Shabdangal stands apart from other major works of Basheer due to various reasons. Baalyakaalasakhi, Ntuppuuppakkoranaendaarnnu, Paaththummaayude aadu and a number of other works are stories of the Muslim community in which he was born, and the conversational language in these works is colloquial. Mathilukal and Shabdangal for the most part use "standard" literary language. Baalyakaalsakhi (partly), Paaththummaayude aadu, Mathilukal and Anuraagathinte dinangal (entirely) consist of autobiographical material, but nowhere in Shabdangal can we find a close correspondence to the author's life. Hence, while most of his noted works are considered to be retelling of his life's experiences, Shabdangal is thought of as a work of fantasy (although the events described in it have a touch of realism).
Ntuppuuppakkoranaendaarnnu is also a work of imagination that critiques the ills of society; but it is not often that Ntuppuuppakkoranaendaarnnu is compared to Shabdangal. Ntuppuuppakkoranaendaarnnu attacks age-old customs and superstitions, Shabdangal raises voice against the pretences of modernity; the cloak of 'respectable' moral living on the surface that disguises a degraded social setup. In both works, we see Basheer the humanist, who speaks out against the evils he witnessed in society, be it in the name of tradition or modernity, without caring whom he was speaking against.
Kesari on Shabdangal
Shabdangal creates a "unity of impression" of the world as a mental asylum. This makes it a lengthy short story rather than a short novel, writes "Kesari" A. Balakrishnapillai in his introduction to the book. The literary technique of 'confession' is best suited to the story, because a first person narrative, without simultaneous comments and questions put forth by a thoughtful listener, would have been ineffective in this case. Interspersed in conversation are bits of descriptions of Nature's beauty; and questions as to the origin and evolution of the universe. These are dragged in deliberately; to enhance the effect of 'insanity' which pervades the atmosphere of the story; to contrast the beauty of Nature with the ugliness in various aspects of human life on earth; to demonstrate that physical questions like eradication of poverty and curing of disease are more important than metaphysical questions about the cosmos.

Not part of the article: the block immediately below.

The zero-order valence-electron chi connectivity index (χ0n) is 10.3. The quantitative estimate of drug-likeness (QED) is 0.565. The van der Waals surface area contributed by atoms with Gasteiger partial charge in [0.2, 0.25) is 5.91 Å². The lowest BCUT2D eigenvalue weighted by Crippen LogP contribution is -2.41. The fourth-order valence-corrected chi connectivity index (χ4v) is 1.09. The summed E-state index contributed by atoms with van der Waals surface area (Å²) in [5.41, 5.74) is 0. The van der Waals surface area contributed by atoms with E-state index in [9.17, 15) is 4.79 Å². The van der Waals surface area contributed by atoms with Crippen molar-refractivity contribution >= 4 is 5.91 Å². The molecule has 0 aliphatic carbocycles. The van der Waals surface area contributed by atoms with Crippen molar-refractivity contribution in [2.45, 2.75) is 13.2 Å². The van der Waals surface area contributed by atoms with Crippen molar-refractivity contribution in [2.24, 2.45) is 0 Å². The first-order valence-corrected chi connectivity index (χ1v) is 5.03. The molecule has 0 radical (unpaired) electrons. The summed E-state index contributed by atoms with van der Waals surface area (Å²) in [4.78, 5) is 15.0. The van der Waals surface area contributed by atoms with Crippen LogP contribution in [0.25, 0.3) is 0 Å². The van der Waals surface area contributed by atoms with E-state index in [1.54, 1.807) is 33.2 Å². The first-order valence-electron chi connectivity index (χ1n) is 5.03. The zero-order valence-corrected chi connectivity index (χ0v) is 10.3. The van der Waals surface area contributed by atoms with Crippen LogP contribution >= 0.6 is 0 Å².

Shabdangal is a challenge to claims of 'respectability'. It sympathetically portrays the affliction of people suffering from sexually transmitted diseases, gonorrhoea and syphilis. Kesari, however sees in Basheer's work a defeatism born out of ignorance of scientific advancements. (Both were writing in the immediate post-war period.)
Shabdangal was the first literary work in Malayalam that talked about homosexual intercourse. Before it, indirect references to homosexuality occurred in Ponkunnam Varki's Nivedanam and Changampuzha's unpublished poem Ashramamrigam. Kesari predicted at the time of Shabdangal going to press that it would raise a storm in critical circles. Basheer's writing of Shabdangal is compared to Thakazhi's writing of Thottiyude makan about a profession considered too unclean for literature to deal with.
An old place of worship used by the homeless as night retreat occurs in chapters 9 and 10 of Shabdangal. This part of the book is called "one of the most unforgettable scenes in world literature" by Kesari, who compares it with a hospital scene in Remarque's All Quiet on the Western Front.
The meaninglessness of war, the horror witnessed on the fields of battle, the beastliness of domestic squabbles in the name of religion and caste, the degradation hidden beneath the cloak of 'respectability', the dignity in the lives of people condemned as engaged in 'unrespectable' professions, questions on fidelity and prostitution, the irrationality of 'belonging' to a religion one happens to be born into—all find space in this work of art.